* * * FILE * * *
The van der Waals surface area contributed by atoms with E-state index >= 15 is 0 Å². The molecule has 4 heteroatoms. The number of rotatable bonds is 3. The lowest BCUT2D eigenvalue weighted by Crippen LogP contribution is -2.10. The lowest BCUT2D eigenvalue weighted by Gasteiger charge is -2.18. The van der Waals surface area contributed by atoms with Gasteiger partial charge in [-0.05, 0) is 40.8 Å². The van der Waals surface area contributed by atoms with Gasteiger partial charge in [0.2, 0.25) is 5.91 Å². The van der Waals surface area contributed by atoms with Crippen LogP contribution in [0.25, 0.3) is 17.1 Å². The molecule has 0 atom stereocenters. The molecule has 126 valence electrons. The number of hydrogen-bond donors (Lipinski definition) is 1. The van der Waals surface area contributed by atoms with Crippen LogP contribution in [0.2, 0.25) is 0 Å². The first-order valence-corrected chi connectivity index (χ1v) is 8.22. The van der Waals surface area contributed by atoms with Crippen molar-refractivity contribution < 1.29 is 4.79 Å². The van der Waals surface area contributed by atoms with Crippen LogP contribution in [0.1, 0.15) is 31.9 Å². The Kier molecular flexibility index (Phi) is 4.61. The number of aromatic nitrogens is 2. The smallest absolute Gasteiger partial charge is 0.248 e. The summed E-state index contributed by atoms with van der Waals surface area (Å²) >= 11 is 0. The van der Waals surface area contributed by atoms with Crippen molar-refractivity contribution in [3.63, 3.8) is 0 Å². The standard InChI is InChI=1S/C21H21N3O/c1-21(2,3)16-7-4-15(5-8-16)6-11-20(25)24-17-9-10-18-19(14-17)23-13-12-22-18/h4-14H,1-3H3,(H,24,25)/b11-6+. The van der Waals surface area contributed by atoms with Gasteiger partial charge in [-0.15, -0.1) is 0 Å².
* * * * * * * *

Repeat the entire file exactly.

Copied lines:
The van der Waals surface area contributed by atoms with E-state index >= 15 is 0 Å². The molecule has 4 heteroatoms. The number of rotatable bonds is 3. The lowest BCUT2D eigenvalue weighted by Crippen LogP contribution is -2.10. The lowest BCUT2D eigenvalue weighted by Gasteiger charge is -2.18. The van der Waals surface area contributed by atoms with Gasteiger partial charge in [-0.05, 0) is 40.8 Å². The van der Waals surface area contributed by atoms with Gasteiger partial charge in [0.2, 0.25) is 5.91 Å². The van der Waals surface area contributed by atoms with Crippen LogP contribution in [0.25, 0.3) is 17.1 Å². The molecule has 0 atom stereocenters. The molecule has 126 valence electrons. The number of hydrogen-bond donors (Lipinski definition) is 1. The van der Waals surface area contributed by atoms with Crippen LogP contribution in [0.2, 0.25) is 0 Å². The first-order valence-corrected chi connectivity index (χ1v) is 8.22. The van der Waals surface area contributed by atoms with Crippen molar-refractivity contribution < 1.29 is 4.79 Å². The van der Waals surface area contributed by atoms with Crippen LogP contribution in [0.1, 0.15) is 31.9 Å². The Kier molecular flexibility index (Phi) is 4.61. The number of aromatic nitrogens is 2. The smallest absolute Gasteiger partial charge is 0.248 e. The summed E-state index contributed by atoms with van der Waals surface area (Å²) >= 11 is 0. The van der Waals surface area contributed by atoms with Crippen molar-refractivity contribution in [3.63, 3.8) is 0 Å². The standard InChI is InChI=1S/C21H21N3O/c1-21(2,3)16-7-4-15(5-8-16)6-11-20(25)24-17-9-10-18-19(14-17)23-13-12-22-18/h4-14H,1-3H3,(H,24,25)/b11-6+. The van der Waals surface area contributed by atoms with Gasteiger partial charge in [-0.15, -0.1) is 0 Å².